E-PANEL

Guardians of an independent judiciary: The role of media, parliamentarians and non-governmental organisations

By An Wentzel 25 August 2021

From left: Poland's President Andrzej Duda. (Photo: EPA-EFE / LESZEK SZYMANSKI) | Former South African president Jacob Zuma. (Photo: Leila Dougan | Salvador's President Nayib Bukele. (Photo: EPA-EFE / Rodrigo Sura) | Former Guatemala president Otto Perez Molina. (Photo: EPA-EFE / Esteban Biba) | Nicaragua's President Daniel Ortega. (Photo: Susana Gonzalez / Bloomberg via Getty Images)

The rights of ordinary people and democracy itself are being eroded around the world as authoritarian regimes disrupt the independence of the judiciary. When judges, prosecutors and lawyers come under fire, every citizen is affected.

The Konrad-Adenauer-Stiftung at the United Nations in New York hosted a panel discussion on Tuesday, 24 August to look at ways of advocating for and supporting an independent judiciary in a world where many countries are facing threats to democracy and cannot thrive without an independent judiciary.  

The discussion was held on the International Day of Independence of the Judiciary and focused on “the crucial role of sociopolitical actors (media, professional associations, members of parliament, NGOs) for the advocacy of an independent judiciary”.

Moderated by Dr Mónica Castillejos of Konrad-Adenauer-Stiftung New York, the international panel consisted of UN Special Rapporteur on the Independence of Judges and Lawyers, Diego García-Sayán, Polish law professor and former ombudsman (commissioner for human rights) Adam Bodnar, editor of El Faro Carlos Dada and Daily Maverick editor-in-chief Branko Brkic.

Castillejos opened the discussion by asking García-Sayán about the kind of support he needs as special rapporteur.

García-Sayán pointed out that it was most important for him to let people know that an independent judiciary is all about the rights of ordinary people:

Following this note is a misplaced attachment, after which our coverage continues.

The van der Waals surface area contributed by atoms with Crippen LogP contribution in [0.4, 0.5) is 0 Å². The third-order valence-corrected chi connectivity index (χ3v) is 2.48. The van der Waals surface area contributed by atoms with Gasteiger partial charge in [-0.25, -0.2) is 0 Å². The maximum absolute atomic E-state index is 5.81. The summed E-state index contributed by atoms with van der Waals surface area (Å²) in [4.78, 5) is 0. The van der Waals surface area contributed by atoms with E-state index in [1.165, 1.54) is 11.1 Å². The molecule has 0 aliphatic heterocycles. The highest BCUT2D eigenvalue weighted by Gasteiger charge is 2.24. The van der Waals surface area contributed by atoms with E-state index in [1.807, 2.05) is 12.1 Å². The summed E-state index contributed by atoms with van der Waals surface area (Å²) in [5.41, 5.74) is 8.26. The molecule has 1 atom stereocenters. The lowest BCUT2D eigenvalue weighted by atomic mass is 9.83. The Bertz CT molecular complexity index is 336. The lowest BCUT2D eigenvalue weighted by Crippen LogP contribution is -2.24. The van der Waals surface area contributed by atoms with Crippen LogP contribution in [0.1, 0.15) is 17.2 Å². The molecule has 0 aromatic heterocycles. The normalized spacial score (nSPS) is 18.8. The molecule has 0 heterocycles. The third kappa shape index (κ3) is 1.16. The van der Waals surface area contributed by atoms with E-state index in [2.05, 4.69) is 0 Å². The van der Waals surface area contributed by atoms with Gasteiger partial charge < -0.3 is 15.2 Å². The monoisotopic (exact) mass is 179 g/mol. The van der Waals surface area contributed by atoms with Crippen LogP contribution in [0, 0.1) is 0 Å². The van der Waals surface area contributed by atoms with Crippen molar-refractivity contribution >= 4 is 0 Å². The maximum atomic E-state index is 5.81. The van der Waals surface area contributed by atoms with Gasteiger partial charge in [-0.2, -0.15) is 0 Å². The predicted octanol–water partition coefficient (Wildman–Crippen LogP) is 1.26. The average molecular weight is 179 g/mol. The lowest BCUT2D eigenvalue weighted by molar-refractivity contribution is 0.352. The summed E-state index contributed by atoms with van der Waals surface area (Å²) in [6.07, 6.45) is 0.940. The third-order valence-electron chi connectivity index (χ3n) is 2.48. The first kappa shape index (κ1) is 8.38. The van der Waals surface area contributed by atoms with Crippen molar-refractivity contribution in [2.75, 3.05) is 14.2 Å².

“It’s absolutely crucial… to clarify that this has to do mainly with the rights of society, not only or mainly with the rights of judges, prosecutors or even lawyers… If we analyse or follow what is happening in several places in the world, we can see that this kind of authoritarian wave that occurs, in the beginning – perhaps the first steps – has to do with political decisions to grab the judiciary, to impede an independent prosecution service. To impede an independent constitutional court or independent supreme court.”

García-Sayán said that “this process of democratic degradation should be followed very closely, not only by multilateral organisations… but by specific countries… I would say that it would be very useful to have a process of interaction for the dissemination and analysis of certain conclusions and recommendations.”

He mentioned a report he presented to the UN Human Rights Council on “the impact and challenges after the pandemic in the judiciary”. The report looked at “the steps that should be taken to close the digital divide/digital gap with appropriate mechanisms to guarantee access to justice in any context, especially in the context of the pandemic… where more than one and a half billion people in the world have no access to justice at all.”

He also raised the report he will present to the UN General Assembly in October, which “has to do with the participation of women in the judiciary, especially in high levels of the judiciary and prosecutorial service. I will be making specific recommendations… to counterbalance the discrimination that openly exists in most countries in the word.”